9:45 a.m. Adult Sunday School
10:45 a.m. Worship Service
Youth Luncheon following the worship service

Looking Ahead

Tuesday, March 14

10:15 a.m. Bible Study
3:30 – 4:30 p.m. Guided Learning Club

Wednesday, March 15

6:30 p.m. Youth Group

Saturday, March 18

10 a.m. – Noon Clothes Depot

Posted by: Pauline | February 26, 2017

Scriptures for Sunday March 5

1 Corinthians 12:12-27

One of the most common metaphors for the church is that of a body. We may be so used to the church being called the “body of Christ” as well as to other references to groups of people referred to as bodies that the metaphor can be lost on us.

But Paul spells it out clearly. We are each, in relation to the whole church, like a part of the body in relation to the whole. One may be a foot, another an eye or an ear. Sometimes we may feel as insignificant as an eyelash, or wish we had a role as important as the hands or the mouth. But Paul reminds us that everyone is important and needed, and no one can do without all the others.

Ephesians 2:19-22

Another metaphor for the church is that of a building, of which Jesus is the cornerstone. This metaphor reminds us that we are built on those who have come before us in the faith, that God is the builder, and that together we become something we could not be by ourselves.

In this passage, Paul specifies that the building is a temple, a dwelling place for God. Elsewhere Paul speaks of the individual Christian being a temple where the Holy Spirit dwells, but here he clearly refers to the temple which is the whole community of faith. And it is a building that is continually under construction, as the Spirit adds to the church and shapes us for His service.

Posted by: Pauline | February 26, 2017

Upcoming events: week of February 27

This Week

Tuesday, February 28

10:15 a.m. Bible Study
3:30 – 4:30 p.m. Guided Learning Club

Wednesday, March 1

7 p.m. Ecumenical Ash Wednesday service at United Methodist Church

Sunday, March 5

9:45 a.m. Adult Sunday School
10:45 a.m. Worship Service including Communion for all ages

Looking Ahead

Tuesday, March 7

10:15 a.m. Bible Study
3:30 – 4:30 p.m. Guided Learning Club

Wednesday, March 8

No Midweek Bible Study during Lent

Posted by: Pauline | February 19, 2017

Scriptures for Sunday February 26

Luke 9:28-45

When reading this passage, we tend to focus on the Transfiguration of Jesus. After all, it has such theological significance. As for the healing that follows, the Gospel has lots of stories of healing. Besides, when we read the others we don’t have to think about whether we are like the disciples who were asked to heal the boy and could not.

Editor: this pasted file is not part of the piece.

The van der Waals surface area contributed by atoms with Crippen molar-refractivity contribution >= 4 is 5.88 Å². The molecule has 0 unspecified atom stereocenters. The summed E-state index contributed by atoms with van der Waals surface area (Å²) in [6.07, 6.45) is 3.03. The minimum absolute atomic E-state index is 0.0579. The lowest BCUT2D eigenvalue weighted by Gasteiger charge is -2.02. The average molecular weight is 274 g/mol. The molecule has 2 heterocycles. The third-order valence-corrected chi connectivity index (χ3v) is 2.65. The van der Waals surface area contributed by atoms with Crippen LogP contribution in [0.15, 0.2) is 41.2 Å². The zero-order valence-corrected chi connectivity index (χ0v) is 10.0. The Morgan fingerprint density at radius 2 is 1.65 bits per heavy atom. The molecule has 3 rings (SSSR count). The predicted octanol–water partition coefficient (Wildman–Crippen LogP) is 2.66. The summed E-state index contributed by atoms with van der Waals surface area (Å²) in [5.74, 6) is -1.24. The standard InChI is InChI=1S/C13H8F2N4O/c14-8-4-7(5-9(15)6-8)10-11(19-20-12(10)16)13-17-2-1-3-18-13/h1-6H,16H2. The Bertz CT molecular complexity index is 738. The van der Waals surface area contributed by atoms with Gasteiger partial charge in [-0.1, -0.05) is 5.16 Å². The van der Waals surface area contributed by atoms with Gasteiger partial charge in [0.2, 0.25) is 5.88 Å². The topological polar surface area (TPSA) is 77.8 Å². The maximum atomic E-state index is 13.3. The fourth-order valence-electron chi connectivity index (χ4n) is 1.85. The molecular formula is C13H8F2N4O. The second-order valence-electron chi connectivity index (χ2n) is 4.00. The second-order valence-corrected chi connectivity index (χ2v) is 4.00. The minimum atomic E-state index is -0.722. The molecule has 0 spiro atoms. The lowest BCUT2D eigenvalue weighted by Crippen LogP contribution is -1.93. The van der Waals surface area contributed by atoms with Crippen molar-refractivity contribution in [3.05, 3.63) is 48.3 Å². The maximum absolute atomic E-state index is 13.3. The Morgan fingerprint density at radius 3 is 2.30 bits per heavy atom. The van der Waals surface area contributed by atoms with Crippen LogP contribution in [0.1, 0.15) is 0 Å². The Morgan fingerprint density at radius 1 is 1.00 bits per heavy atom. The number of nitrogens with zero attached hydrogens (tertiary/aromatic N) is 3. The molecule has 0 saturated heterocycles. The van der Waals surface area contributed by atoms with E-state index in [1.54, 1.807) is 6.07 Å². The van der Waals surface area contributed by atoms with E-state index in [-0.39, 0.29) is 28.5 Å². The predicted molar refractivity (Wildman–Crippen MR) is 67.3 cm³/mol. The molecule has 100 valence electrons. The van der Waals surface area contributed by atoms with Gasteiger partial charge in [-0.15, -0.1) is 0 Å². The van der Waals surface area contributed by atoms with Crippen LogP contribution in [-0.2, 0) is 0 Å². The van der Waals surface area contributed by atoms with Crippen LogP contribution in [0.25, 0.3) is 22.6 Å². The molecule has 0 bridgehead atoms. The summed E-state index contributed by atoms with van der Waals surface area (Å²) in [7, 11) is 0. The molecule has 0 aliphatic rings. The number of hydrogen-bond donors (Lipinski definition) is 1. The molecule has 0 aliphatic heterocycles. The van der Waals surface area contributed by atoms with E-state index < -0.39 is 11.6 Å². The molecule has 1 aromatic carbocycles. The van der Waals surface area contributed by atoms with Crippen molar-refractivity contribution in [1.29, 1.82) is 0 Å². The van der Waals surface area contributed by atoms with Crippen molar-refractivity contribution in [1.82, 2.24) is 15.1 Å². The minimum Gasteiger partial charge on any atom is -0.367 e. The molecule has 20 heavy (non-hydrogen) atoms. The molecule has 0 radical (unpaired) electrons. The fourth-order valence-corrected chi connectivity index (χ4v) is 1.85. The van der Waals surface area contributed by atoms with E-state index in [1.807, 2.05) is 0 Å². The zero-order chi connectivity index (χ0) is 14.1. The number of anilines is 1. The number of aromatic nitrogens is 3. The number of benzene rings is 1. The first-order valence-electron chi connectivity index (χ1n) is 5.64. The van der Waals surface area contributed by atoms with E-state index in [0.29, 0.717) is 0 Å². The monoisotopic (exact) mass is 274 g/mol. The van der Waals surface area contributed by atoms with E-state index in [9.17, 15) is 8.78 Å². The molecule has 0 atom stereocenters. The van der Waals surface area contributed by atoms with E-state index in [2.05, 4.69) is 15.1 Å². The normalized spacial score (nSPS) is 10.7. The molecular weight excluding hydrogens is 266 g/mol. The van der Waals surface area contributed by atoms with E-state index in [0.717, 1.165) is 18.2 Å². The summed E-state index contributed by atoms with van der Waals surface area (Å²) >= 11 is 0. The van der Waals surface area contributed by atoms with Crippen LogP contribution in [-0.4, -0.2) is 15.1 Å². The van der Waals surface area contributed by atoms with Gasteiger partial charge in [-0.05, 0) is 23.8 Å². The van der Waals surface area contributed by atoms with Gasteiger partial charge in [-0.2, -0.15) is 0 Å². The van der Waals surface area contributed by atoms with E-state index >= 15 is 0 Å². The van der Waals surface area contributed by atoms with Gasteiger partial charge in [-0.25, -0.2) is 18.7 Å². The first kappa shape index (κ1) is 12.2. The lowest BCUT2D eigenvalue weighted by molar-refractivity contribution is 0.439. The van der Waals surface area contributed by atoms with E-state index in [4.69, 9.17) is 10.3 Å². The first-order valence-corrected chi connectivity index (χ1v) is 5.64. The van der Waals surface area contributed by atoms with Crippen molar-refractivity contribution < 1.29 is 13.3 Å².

Unlike Matthew and Mark, Luke does not address the issue of why the disciples had failed in their attempt. But he does sandwich the stories of the Transfiguration and this healing between two times when Jesus foretold his death, then talked about God’s reversal of the typical values of the world (gaining things of the world, being great).

The events on the mount of transfiguration confirmed Jesus in his journey toward suffering and death, so that he might bring life to the world. But the disciples still tended to think in terms of worldly values. Only after his death and resurrection were they transformed and began to share that new life with others.

Psalm 36:5-10

These verses from Psalm 36 stand in stark contrast to those at the beginning of the psalm. Interpreters have pondered the reason for the abrupt change at verse 5. Earlier, the psalmist reflects on the attitude of the person who does not fear God, who has abandoned wisdom and chosen evil over good. Then the psalmist switches to praising God for His righteousness and steadfast love, before ending with a prayer against evil and evildoers.

It has been suggested that these contrasting verses help us remember that praising God and focusing on His goodness is a good way to keep us turned toward Him and away from evil. Or it is a reminder that no matter how bad the world seems sometimes, the steadfast love of God is just as true as ever, and we can take shelter in Him. In any case, the verses of praise, while they certainly could stand alone, here serve to focus our minds on God in the midst of a world that is so often opposed to Him.

Posted by: Pauline | February 19, 2017

Upcoming events: week of February 20

This Week

Tuesday, February 21

3:30 – 4:30 p.m. Guided Learning Club

Wednesday, February 22

6:30 p.m. Bible Study

Thursday, February 23

7 p.m. Handchimes practice

Sunday, February 26

9:45 a.m. Adult Sunday School
10:45 a.m. Worship Service
Shrove Tuesday soup luncheon after the worship service
6:30 p.m. Movie Night: Woodlawn

Looking Ahead

Wednesday, March 1

7 p.m. Ecumenical Ash Wednesday service at United Methodist Church